Jujitsu, Ju Jitsu, Jiujitsu, Jiu Jitsu, Jiujutsu, Jujutsu, Jujitso, Ju-jitsu, Jiujuiutsu, Jiu-jitsu?

Why so many languages

Origins of JuJitsu Spelling and pronunciation

The martial Art has undergone many translations over time.
Primary concern to some is how to pronounce or write the word JuJitsu. To me this serves little purpose, but for those who would like to hear my findings read-on.

Jujitsu, Ju Jitsu, Jiujitsu, Jiu Jitsu, Jiujutsu, Jujutsu, Jujitso, Ju-jitsu, Jiujuiutsu, Jiu-jitsu, and so forth, so many subtle differences to each is ludicrous. The way I like to think of it is simple. Different folk use different dialects. Different dialects use different alphabets, and unless you are a linguist you may find it difficult to pronounce any of them in a foreigners native tongue.

Firstly the Alphabet, most English spoken people I know recognise the Roman Alphabet, while the equivalent character set in Japanese uses the Romanji Alphabet. This equivalent alphabet uses similar, recognisable characters, but herein lies the differences, their pronunciation is different, particularly in their vowel sounds.

Interestingly I happened across a website with a linguistic translator, that I could type in the different spellings and hear the vocalisation of the different spellings of JuJutsu, Juijitsu and JuJitsu. To hear the subtle differences you can repeatedly play it back and forth between the different spelling. (here you can try it for yourself http://www.romajidesu.com/translator ).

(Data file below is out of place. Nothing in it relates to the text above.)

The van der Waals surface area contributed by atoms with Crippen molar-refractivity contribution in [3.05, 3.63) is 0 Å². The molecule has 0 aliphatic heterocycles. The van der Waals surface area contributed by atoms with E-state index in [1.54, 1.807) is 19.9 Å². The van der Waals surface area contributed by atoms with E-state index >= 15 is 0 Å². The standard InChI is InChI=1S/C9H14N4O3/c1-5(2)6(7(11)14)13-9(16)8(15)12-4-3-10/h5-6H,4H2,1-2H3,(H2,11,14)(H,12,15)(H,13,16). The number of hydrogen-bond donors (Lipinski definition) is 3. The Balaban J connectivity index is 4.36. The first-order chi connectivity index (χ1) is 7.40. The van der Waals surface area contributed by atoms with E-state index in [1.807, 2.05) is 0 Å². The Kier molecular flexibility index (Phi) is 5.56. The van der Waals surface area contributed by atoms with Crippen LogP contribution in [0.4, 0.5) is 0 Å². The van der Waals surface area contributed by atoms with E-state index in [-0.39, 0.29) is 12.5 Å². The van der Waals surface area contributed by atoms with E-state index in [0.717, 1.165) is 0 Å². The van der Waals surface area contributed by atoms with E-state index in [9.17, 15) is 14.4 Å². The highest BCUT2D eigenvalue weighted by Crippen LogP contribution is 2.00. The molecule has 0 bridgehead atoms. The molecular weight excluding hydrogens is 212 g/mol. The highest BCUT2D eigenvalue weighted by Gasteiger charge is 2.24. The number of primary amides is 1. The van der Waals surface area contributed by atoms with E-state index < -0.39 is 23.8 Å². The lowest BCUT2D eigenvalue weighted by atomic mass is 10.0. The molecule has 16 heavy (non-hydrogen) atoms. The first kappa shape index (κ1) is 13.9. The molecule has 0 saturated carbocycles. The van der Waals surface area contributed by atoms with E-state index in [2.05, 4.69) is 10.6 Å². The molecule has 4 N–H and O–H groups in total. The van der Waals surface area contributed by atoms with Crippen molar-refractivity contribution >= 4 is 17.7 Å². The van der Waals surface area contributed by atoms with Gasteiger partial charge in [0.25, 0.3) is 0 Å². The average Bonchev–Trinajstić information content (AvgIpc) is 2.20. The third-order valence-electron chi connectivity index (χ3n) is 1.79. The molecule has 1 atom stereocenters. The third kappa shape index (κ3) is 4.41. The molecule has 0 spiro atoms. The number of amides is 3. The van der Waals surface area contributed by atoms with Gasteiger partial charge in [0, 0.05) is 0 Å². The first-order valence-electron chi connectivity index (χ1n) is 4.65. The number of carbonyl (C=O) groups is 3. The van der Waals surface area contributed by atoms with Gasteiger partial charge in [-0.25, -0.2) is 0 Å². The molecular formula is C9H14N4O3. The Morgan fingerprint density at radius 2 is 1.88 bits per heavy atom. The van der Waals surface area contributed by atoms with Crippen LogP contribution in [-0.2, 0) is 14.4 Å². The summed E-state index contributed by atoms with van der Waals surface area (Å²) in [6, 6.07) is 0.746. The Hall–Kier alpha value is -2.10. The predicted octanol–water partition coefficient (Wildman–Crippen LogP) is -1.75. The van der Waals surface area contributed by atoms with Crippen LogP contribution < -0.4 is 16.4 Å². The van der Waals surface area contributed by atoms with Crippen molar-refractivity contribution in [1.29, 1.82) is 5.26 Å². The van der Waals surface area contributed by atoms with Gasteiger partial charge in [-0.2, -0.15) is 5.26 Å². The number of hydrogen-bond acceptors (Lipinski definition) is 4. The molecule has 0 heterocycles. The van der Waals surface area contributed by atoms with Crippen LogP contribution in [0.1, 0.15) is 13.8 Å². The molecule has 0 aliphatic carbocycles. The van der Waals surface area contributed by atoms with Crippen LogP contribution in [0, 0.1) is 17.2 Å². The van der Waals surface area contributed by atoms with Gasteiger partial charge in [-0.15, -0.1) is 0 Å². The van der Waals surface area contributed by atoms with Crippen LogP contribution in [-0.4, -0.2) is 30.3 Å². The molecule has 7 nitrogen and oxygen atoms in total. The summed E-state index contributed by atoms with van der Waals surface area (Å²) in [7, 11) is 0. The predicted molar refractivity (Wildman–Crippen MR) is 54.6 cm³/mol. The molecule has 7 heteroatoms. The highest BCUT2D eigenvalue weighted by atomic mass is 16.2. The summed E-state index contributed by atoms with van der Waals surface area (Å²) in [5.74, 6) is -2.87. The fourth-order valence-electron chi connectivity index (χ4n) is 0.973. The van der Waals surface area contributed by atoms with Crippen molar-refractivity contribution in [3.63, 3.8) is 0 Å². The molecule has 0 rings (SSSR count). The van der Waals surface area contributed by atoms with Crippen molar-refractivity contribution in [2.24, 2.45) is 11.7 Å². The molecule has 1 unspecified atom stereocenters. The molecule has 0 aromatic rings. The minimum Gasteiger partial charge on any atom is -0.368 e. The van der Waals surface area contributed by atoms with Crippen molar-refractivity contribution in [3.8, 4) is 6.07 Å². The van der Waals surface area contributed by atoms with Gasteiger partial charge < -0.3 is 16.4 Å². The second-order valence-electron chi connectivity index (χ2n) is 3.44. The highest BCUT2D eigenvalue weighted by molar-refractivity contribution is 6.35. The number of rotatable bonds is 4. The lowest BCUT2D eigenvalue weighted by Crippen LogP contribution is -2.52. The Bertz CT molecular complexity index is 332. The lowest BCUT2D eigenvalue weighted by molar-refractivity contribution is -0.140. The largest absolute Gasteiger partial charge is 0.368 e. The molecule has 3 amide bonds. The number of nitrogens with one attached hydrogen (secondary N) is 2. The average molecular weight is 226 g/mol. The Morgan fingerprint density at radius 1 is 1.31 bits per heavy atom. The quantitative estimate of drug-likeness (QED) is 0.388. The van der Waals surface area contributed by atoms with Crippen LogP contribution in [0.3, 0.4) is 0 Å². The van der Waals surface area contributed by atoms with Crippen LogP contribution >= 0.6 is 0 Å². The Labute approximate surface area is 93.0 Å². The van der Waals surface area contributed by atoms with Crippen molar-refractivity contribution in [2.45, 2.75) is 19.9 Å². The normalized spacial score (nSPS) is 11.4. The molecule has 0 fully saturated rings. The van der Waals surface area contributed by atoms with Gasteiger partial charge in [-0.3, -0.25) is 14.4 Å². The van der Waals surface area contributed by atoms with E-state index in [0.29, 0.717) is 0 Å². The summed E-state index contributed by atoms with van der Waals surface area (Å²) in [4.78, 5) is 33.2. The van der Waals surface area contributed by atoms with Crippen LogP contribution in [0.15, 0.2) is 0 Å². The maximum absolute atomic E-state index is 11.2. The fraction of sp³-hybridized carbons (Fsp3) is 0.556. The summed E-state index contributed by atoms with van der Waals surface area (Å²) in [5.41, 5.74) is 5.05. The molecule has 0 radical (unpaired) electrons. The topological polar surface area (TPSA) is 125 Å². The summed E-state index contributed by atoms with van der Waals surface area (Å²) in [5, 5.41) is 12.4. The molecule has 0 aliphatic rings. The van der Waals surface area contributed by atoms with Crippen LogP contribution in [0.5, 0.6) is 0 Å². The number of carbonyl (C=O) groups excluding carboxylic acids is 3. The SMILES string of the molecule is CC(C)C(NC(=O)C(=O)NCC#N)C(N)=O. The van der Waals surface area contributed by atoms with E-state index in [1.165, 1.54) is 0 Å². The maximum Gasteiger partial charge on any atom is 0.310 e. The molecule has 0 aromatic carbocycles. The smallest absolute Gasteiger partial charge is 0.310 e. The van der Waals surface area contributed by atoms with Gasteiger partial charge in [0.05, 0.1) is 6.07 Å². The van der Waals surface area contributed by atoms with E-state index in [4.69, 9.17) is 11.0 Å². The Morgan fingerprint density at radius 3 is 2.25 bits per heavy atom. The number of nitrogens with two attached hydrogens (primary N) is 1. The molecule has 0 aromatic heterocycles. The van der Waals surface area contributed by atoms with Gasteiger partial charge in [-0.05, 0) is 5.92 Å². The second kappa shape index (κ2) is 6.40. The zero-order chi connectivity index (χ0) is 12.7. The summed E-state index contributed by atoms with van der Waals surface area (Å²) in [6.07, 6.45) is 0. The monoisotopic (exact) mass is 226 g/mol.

Japan being lorded over for centuries with a feudal regime, separated by its waterways of surrounding island locations and inland islands separated by mountainous regions, it is understandable that differing dialects would evolve and further separate those who lived in regional areas. Just some of the dialects I have discovered in my research may not give you much insight however I’ve listed the main ones here;

  • Standard Japanese, like formal English, then there are seven distinct dialects which are;
  • Hakata Ben from Fukuoka City and its suburbs
  • Osaka Ben spoken in the Kansai region a harsh sounding standard Japanese dialect
  • Hiroshima Ben made famous by a movie called “The Yakuza” unfairly now this dialect is associated with the Japanese Mafia
  • Kyoto Ben a traditional dialect of Kyoto, is known for its softness and politeness.
  • Nagoya Ben has an accent that is pretty close to standard Tokyo accent, those who speak with a Nagoya Ben accent are more than often characterised as speaking like a cat.
  • Sendai Ben dialect of the capital city of the Miyagi prefecture.
  • Hokkaido Ben has developed from a mixture of different dialects when Tohoku and Hokuriku regions migrated to Hokkaido island

With so many regions so close together yet their dialects are so dissimilar, mainstream media may need subtitles.

Our own style, Sakura Ryu JuJitsu, Cherry Blossom Style, was a traditional style that was favoured by the Samurai. This style was further developed by Jigaro Kano, taken to Europe and taught to Westerners, one of which who emigrated to Australia, bringing the Art of JuJitsu with him, and his translation of the spoken language.

With that further insight into the origin of our Martial Art, it’s time to get back to training.
Happy Breakfalls Everyone!!